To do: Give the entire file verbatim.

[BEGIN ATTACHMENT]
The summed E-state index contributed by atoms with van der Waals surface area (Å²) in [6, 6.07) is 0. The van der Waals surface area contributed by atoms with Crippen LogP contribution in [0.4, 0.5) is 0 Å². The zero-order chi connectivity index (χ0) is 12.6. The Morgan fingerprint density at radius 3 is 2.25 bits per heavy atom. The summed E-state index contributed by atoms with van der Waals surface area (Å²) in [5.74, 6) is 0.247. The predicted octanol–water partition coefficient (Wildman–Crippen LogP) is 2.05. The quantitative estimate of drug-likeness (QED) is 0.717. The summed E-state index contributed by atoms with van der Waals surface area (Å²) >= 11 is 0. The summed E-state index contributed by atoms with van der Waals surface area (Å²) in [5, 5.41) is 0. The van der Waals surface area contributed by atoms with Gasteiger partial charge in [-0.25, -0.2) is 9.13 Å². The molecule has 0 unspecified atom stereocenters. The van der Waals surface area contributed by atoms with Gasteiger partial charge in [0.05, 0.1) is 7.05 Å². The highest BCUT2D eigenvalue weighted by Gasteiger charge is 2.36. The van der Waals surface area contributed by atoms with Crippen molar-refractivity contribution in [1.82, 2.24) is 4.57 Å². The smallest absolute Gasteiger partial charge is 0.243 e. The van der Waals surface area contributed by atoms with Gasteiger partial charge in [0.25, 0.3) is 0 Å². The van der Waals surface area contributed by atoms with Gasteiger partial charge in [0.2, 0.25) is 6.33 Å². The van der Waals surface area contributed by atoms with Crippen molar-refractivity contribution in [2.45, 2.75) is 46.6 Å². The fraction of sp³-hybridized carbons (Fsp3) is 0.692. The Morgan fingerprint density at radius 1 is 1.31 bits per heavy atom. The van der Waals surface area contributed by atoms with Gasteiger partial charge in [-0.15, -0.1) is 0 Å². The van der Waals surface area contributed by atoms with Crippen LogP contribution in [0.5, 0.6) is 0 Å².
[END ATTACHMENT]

The summed E-state index contributed by atoms with van der Waals surface area (Å²) in [6, 6.07) is 0. The van der Waals surface area contributed by atoms with Crippen LogP contribution in [0.4, 0.5) is 0 Å². The zero-order chi connectivity index (χ0) is 12.6. The Morgan fingerprint density at radius 3 is 2.25 bits per heavy atom. The summed E-state index contributed by atoms with van der Waals surface area (Å²) in [5.74, 6) is 0.247. The predicted octanol–water partition coefficient (Wildman–Crippen LogP) is 2.05. The quantitative estimate of drug-likeness (QED) is 0.717. The summed E-state index contributed by atoms with van der Waals surface area (Å²) >= 11 is 0. The summed E-state index contributed by atoms with van der Waals surface area (Å²) in [5, 5.41) is 0. The van der Waals surface area contributed by atoms with Gasteiger partial charge in [-0.25, -0.2) is 9.13 Å². The molecule has 0 unspecified atom stereocenters. The van der Waals surface area contributed by atoms with Gasteiger partial charge in [0.05, 0.1) is 7.05 Å². The highest BCUT2D eigenvalue weighted by Gasteiger charge is 2.36. The van der Waals surface area contributed by atoms with Crippen molar-refractivity contribution in [1.82, 2.24) is 4.57 Å². The smallest absolute Gasteiger partial charge is 0.243 e. The van der Waals surface area contributed by atoms with Gasteiger partial charge in [0.25, 0.3) is 0 Å². The van der Waals surface area contributed by atoms with Gasteiger partial charge in [0.2, 0.25) is 6.33 Å². The van der Waals surface area contributed by atoms with Crippen molar-refractivity contribution in [2.45, 2.75) is 46.6 Å². The fraction of sp³-hybridized carbons (Fsp3) is 0.692. The Morgan fingerprint density at radius 1 is 1.31 bits per heavy atom. The van der Waals surface area contributed by atoms with Gasteiger partial charge in [-0.15, -0.1) is 0 Å². The van der Waals surface area contributed by atoms with Crippen LogP contribution in [0.5, 0.6) is 0 Å².